Susan Abrams 90 rewrites the rules for achieving success
Abrams '90 should know what it takes for women to succeed
-- she wrote the book on it.
is the author of the recently published The New Success
Rules for Women (Prima Publishing, $24.95). In it, Abrams
shares the strategies that have guided the careers of 45 of
the nation's most prominent businesswomen.
Foods CEO Betsy Holden 82, New York Times
President Janet Robinson and Lifetime Television President
and CEO Carole Black are just a few of the women who shared
the "secrets" of their success with Abrams. The result: a
widely praised tome that brings a 21st-century sensibility
to the old rules for climbing the career ladder. Even Kellogg
Dean Don Jacobs has weighed in, calling the book "a must-read
business guide for women at any level, in any industry."
the seed for the book was planted more than a decade ago when,
as a recent college graduate working on Wall Street, she searched
for female role models who'd broken through the glass ceiling.
She found precious few. Concerned, she asked herself, "What
do we need to do to change this?"
studies by Catalyst, an organization that tracks the progress
of women in the workforce, indicate that Abrams' perceptions
were dead-on. According to a recent study, women make up 46
percent of the labor force, but comprise just 11.2 percent
of the offices of vice president and above at Fortune 500
companies. Among the highest-paid workers, just 3 percent
these numbers inch up at a glacial pace, and thought, 'Wow,
there really is a need for this book,'" she said. "The more
I researched and learned, the more committed I became. This
book is my vehicle to affect change."
the tips Abrams gleaned from her sources:
to be passionate about your job.
feedback aggressively and don't personalize what you hear.
accept "no" for an answer.
and nurture your network at every opportunity.
that last point in particular that proved most helpful to
Abrams as she sought to write a book that would be of use
to women everywhere.
was to highlight the key strategies women had used to become
successful, regardless of their industry," she said. "I was
looking for people who had started at entry level and had
worked their way to the top once I researched my target list,
I began where I had relationships. Relationships are really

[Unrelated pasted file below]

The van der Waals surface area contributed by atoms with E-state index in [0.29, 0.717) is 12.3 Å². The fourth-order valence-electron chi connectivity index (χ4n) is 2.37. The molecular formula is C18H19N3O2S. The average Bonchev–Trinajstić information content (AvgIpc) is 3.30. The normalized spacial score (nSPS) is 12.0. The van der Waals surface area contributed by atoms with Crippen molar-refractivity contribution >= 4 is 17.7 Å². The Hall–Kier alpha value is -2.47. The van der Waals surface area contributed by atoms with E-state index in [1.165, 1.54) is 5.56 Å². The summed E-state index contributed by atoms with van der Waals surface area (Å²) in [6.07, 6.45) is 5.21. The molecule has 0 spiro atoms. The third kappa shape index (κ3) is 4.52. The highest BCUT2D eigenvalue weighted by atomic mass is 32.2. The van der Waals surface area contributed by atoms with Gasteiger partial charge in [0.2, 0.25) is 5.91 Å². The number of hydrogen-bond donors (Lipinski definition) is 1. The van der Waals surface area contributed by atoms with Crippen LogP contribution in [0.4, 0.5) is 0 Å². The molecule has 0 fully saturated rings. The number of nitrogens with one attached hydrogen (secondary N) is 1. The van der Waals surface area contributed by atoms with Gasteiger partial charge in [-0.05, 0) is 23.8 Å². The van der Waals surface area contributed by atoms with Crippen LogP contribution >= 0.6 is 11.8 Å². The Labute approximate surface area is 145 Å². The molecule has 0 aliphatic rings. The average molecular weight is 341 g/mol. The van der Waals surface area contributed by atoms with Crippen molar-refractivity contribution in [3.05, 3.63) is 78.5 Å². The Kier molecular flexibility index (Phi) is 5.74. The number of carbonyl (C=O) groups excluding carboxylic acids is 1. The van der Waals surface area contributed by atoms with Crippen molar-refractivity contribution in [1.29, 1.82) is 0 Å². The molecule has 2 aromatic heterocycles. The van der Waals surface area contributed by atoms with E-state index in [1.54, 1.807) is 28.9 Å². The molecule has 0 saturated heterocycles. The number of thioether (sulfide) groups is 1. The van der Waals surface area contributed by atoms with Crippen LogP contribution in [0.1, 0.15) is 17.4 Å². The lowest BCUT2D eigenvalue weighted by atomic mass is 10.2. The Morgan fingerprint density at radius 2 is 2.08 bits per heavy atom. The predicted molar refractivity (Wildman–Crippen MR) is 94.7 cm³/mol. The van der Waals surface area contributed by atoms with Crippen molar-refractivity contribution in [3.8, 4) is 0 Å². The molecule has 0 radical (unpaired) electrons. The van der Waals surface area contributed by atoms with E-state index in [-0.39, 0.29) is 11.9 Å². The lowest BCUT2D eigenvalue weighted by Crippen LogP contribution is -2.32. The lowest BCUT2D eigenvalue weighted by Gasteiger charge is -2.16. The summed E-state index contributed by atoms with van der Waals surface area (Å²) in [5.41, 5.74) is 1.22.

the currency with which to get things done."
Abrams' first sources was Nancy Karch, former director of
McKinsey & Co., where Abrams had worked as a consultant after
graduating from Kellogg. In the middle of her interview with
Abrams, Karch got on the phone with Sue Kronick, chairman
and CEO of Burdines. "'Sue, I've got Susan Abrams here, and
you really must talk to her,'" Abrams remembers Karch saying.
"Before I knew it, I was in Sue's office in Miami, and she
shared her insights and her Rolodex with me as well."
connections grew out of Abrams' relationships with former
colleagues at Goldman Sachs, where she had worked as an analyst
after graduating from the University of Pennsylvania, and
at the Chicago Children's Museum, where she spent six years
working in marketing and strategic planning in the 1990s.
can be formed anywhere," says Abrams, who notes that another
connection was made through a parent at her son's soccer game.
"It's simply a matter of putting yourself out there and letting
people know what you are doing."
is doing a great deal these days. In addition to "pounding
the pavement" to promote her book, she is a visiting scholar
at Kellogg, working with the Center for Nonprofit Management
to build bridges between Kellogg and the nonprofit community.
She is married to Kellogg alum Bill Abrams 90 and is
the mother of three children -- Andy, 7, Jessica, 5, and Caroline,
3. The family lives in the Lincoln Park neighborhood of Chicago.
time for her family while pursuing her other interests is
a "blending act," a term she is careful to distinguish from
"balancing act." Balance, writes Abrams, is a state of tension
and implies competing needs. Blending allows for more flexibility.
It allows women to adjust the mix of activities in their lives
according to their priorities at different times.
days, Abrams says, "I'm doing it through making choices as
to how I spend my time. I have to cut back in other areas,
but when I'm no longer comfortable with that, I'll make changes."
those changes may be, it's likely Abrams will continue to
write -- and follow -- her own rules for success.
New Success Rules for Women is available in bookstores
everywhere and through Abrams' Web site, www.newsuccessrules.com.